Mandatory Overtime


Does anyone have ideas they can share that makes Mandatory Overtime easier to take?  We have increased areas of production from 8 hour shifts to 9 hour shifts and designated a few Saturdays to meet increased production.  Also, we need people here working so don't want to allow the use of sick or vacation time for a call in.  Instead we are thinking that since we have communicated it is "mandatory overtime", if someone calls in they would receive a point against their attendance record.

Any constructive comments would be welcome on what others have done.






  • 4 Comments sorted by Votes Date Added
  • The first thing that comes to mind is this.  Before you go the route of saying "Mandatory Overtime", have you thought about asking people to sign up for overtime?  In this economy, where more and more companies are reducing hours and even employees, it is nice to hear about a company that has increased production and needs overtime.  I would hope that by setting the message as "We are very fortunate the our production has increased and therefore the need for some overtime.  Here are the hours for the overtime.  Please sign up if you are interested.", it is very likely that you will have many takers, as more and more people are living paycheck to paycheck and could use the extra money. 
  • Thanks IT HR.  Fortunately, we need all productions workers.  We are even hiring additional full-time people right now.  This is a nice problem to have.  We measure success, as many manufacturing companies do, on quality and on time delivery.  It's all hand on deck so to speak right now.

    I appreciate your feedback.

  • The nice thing about OT is that once you know you are stuck with it, it doesn't matter who is earning it, for a given wage rate.  It's all time and a half.

    To the extent possible, limited by fatigue/safety and fatigue/quality concerns, there's no reason to burden one person with OT they don't want and deny someone else OT that they wish they had.  "Mandatory" is usually an operational convenience that is completely divorced from thoughts about workforce management, turnover, etc.  Cross training coupled with job rotation generally makes for a more stable production line while also alleviating a lot of concerns about who is available to do whatever needs to be done.

    Forcefully changing schedules for a whole company can create a lot of bad feelings that can create a lot of expensive problems, like reduced efficiency, monkey wrenching, union organization drives, high rates of scrutiny from external agencies (invited by current and former employees) such as OSHA and EEOC, and turnover.  Your job is to reduce the ill will to reduce the undesired consequences of an unhappy workforce.  I recommend you start by reconsidering the ways in which it might be possible to look for volunteers and minimize the mandatory work assignments.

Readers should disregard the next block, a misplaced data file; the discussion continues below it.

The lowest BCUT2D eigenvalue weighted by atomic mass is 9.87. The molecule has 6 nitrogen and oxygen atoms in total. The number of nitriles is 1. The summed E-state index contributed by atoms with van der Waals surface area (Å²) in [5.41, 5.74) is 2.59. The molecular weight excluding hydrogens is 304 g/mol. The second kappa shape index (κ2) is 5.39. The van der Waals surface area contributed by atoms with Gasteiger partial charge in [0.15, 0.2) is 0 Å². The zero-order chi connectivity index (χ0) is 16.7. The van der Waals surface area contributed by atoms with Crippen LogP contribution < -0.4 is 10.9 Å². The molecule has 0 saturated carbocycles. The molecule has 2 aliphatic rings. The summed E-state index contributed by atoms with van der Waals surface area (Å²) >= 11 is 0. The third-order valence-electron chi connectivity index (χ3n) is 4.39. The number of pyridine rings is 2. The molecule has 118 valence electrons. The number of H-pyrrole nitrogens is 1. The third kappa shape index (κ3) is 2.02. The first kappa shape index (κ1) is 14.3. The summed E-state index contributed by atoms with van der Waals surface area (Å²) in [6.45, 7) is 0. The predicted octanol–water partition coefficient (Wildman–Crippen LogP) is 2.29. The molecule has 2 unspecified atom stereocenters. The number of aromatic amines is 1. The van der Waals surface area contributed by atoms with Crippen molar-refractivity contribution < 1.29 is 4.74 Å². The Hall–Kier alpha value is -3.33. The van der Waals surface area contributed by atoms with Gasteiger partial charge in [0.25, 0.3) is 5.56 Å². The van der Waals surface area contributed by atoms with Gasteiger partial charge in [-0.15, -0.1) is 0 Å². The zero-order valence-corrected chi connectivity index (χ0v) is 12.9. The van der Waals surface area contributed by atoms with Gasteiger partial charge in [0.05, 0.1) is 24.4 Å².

Staffing up is a good route.  Staffing up with a lot of full timers is expensive if you offer benefits, but it may be worth it, especially if your business success looks long term.

    Money often helps.  As much as cash often appears down on the list of things desired in a mentally idealized job on an abstract questionnaire, experience demonstrates that it sure is a strong medicine for getting people to do what you need done.  You may think that time and a half is benefit enough, but unless you hired people with the expectation of overtime, many will see it as an intrusion on their private life that is not worth the money.  Often, the perception is that there's just enough OT to irritate and stress but not enough to be worth the cash or too much so that no amount of money would be worth it.  More money on top of time and a half sometimes helps.  Perhaps a bonus for x number of non-mandatory OT hours worked or a contest for who can work the most hours (as long as you can monitor performance).  Be creative.  "Mandatory" is a sledge hammer.

    Keep in mind that in some states, a significant change in schedule that interferes with necessaries like child care can result in successful UI claims.  If anybody in your production crew successfully quits and obtains UI benefits, your turnover will go as high as the dissatisfaction levels.

  • Thanks TX.  I agree with the sledgehammer comment.  As things go, our Production Manager imposed the mandatory requirement without consulting HR.  In an effort to support the needs of production and as you state so well, minimize bad feeling, avoid union organizing attempts, avoid turnover and so on and so on is why I posted this.  I like the bonus idea.  I'll pitch that.  We have always had voluntary ovetime in the past and have not had problems getting the people we need.  It isn't clear to me why this changed.  I'm still working on the thought process that was taking place when that decision was made and communicated.

    I do appreciate the feedback.  This helps a lot. 


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